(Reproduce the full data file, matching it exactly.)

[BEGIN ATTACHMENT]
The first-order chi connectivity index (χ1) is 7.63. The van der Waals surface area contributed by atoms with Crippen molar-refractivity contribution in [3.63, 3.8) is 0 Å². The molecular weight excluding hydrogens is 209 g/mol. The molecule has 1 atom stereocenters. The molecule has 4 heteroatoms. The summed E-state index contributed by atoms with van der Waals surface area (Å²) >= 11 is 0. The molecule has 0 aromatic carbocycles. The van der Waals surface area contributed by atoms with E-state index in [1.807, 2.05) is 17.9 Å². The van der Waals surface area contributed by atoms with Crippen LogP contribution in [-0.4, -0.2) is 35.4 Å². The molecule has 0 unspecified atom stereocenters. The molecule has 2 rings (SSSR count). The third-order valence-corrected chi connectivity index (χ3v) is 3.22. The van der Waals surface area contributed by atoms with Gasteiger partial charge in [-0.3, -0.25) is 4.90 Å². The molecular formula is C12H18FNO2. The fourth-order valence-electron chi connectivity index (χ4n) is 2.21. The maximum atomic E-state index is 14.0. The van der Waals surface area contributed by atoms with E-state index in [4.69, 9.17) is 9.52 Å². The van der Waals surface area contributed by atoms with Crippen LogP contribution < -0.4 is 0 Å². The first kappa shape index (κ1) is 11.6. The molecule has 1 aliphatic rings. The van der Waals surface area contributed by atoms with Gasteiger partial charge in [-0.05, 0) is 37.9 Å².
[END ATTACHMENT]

The first-order chi connectivity index (χ1) is 7.63. The van der Waals surface area contributed by atoms with Crippen molar-refractivity contribution in [3.63, 3.8) is 0 Å². The molecular weight excluding hydrogens is 209 g/mol. The molecule has 1 atom stereocenters. The molecule has 4 heteroatoms. The summed E-state index contributed by atoms with van der Waals surface area (Å²) >= 11 is 0. The molecule has 0 aromatic carbocycles. The van der Waals surface area contributed by atoms with E-state index in [1.807, 2.05) is 17.9 Å². The van der Waals surface area contributed by atoms with Crippen LogP contribution in [-0.4, -0.2) is 35.4 Å². The molecule has 0 unspecified atom stereocenters. The molecule has 2 rings (SSSR count). The third-order valence-corrected chi connectivity index (χ3v) is 3.22. The van der Waals surface area contributed by atoms with Gasteiger partial charge in [-0.3, -0.25) is 4.90 Å². The molecular formula is C12H18FNO2. The fourth-order valence-electron chi connectivity index (χ4n) is 2.21. The maximum atomic E-state index is 14.0. The van der Waals surface area contributed by atoms with E-state index in [4.69, 9.17) is 9.52 Å². The van der Waals surface area contributed by atoms with Crippen LogP contribution < -0.4 is 0 Å². The first kappa shape index (κ1) is 11.6. The molecule has 1 aliphatic rings. The van der Waals surface area contributed by atoms with Gasteiger partial charge in [-0.05, 0) is 37.9 Å².